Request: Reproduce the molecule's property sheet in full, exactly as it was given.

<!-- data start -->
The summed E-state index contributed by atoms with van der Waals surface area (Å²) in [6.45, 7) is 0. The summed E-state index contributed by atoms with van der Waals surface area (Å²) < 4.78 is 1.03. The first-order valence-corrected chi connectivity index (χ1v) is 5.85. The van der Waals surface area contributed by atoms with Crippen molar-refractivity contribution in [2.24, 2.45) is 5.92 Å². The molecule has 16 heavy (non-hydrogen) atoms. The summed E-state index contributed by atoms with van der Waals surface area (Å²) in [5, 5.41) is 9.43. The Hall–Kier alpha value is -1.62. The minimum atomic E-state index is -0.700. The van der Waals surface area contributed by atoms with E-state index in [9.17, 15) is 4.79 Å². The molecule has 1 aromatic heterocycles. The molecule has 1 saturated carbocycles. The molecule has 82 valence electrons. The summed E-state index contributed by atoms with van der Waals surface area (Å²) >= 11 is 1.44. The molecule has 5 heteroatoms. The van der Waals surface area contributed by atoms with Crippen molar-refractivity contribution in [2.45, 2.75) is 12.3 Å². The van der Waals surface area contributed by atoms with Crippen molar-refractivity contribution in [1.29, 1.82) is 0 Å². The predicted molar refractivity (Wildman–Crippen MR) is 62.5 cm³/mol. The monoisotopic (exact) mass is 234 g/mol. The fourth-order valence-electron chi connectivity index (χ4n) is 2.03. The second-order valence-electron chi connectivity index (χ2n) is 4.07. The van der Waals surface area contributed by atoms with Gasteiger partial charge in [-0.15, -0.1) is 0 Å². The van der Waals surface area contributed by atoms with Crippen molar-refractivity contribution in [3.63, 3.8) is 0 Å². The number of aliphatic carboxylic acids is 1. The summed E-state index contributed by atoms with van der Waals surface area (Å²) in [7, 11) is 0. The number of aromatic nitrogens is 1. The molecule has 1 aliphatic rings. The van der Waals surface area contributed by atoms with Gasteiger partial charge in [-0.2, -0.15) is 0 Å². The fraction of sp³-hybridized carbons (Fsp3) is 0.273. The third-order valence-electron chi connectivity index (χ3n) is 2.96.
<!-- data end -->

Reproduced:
The summed E-state index contributed by atoms with van der Waals surface area (Å²) in [6.45, 7) is 0. The summed E-state index contributed by atoms with van der Waals surface area (Å²) < 4.78 is 1.03. The first-order valence-corrected chi connectivity index (χ1v) is 5.85. The van der Waals surface area contributed by atoms with Crippen molar-refractivity contribution in [2.24, 2.45) is 5.92 Å². The molecule has 16 heavy (non-hydrogen) atoms. The summed E-state index contributed by atoms with van der Waals surface area (Å²) in [5, 5.41) is 9.43. The Hall–Kier alpha value is -1.62. The minimum atomic E-state index is -0.700. The van der Waals surface area contributed by atoms with E-state index in [9.17, 15) is 4.79 Å². The molecule has 1 aromatic heterocycles. The molecule has 1 saturated carbocycles. The molecule has 82 valence electrons. The summed E-state index contributed by atoms with van der Waals surface area (Å²) >= 11 is 1.44. The molecule has 5 heteroatoms. The van der Waals surface area contributed by atoms with Crippen molar-refractivity contribution in [2.45, 2.75) is 12.3 Å². The van der Waals surface area contributed by atoms with Crippen molar-refractivity contribution in [1.29, 1.82) is 0 Å². The predicted molar refractivity (Wildman–Crippen MR) is 62.5 cm³/mol. The monoisotopic (exact) mass is 234 g/mol. The fourth-order valence-electron chi connectivity index (χ4n) is 2.03. The second-order valence-electron chi connectivity index (χ2n) is 4.07. The van der Waals surface area contributed by atoms with Gasteiger partial charge in [-0.15, -0.1) is 0 Å². The van der Waals surface area contributed by atoms with Crippen molar-refractivity contribution in [3.63, 3.8) is 0 Å². The number of aliphatic carboxylic acids is 1. The summed E-state index contributed by atoms with van der Waals surface area (Å²) in [7, 11) is 0. The number of aromatic nitrogens is 1. The molecule has 1 aliphatic rings. The van der Waals surface area contributed by atoms with Gasteiger partial charge in [-0.2, -0.15) is 0 Å². The fraction of sp³-hybridized carbons (Fsp3) is 0.273. The third-order valence-electron chi connectivity index (χ3n) is 2.96.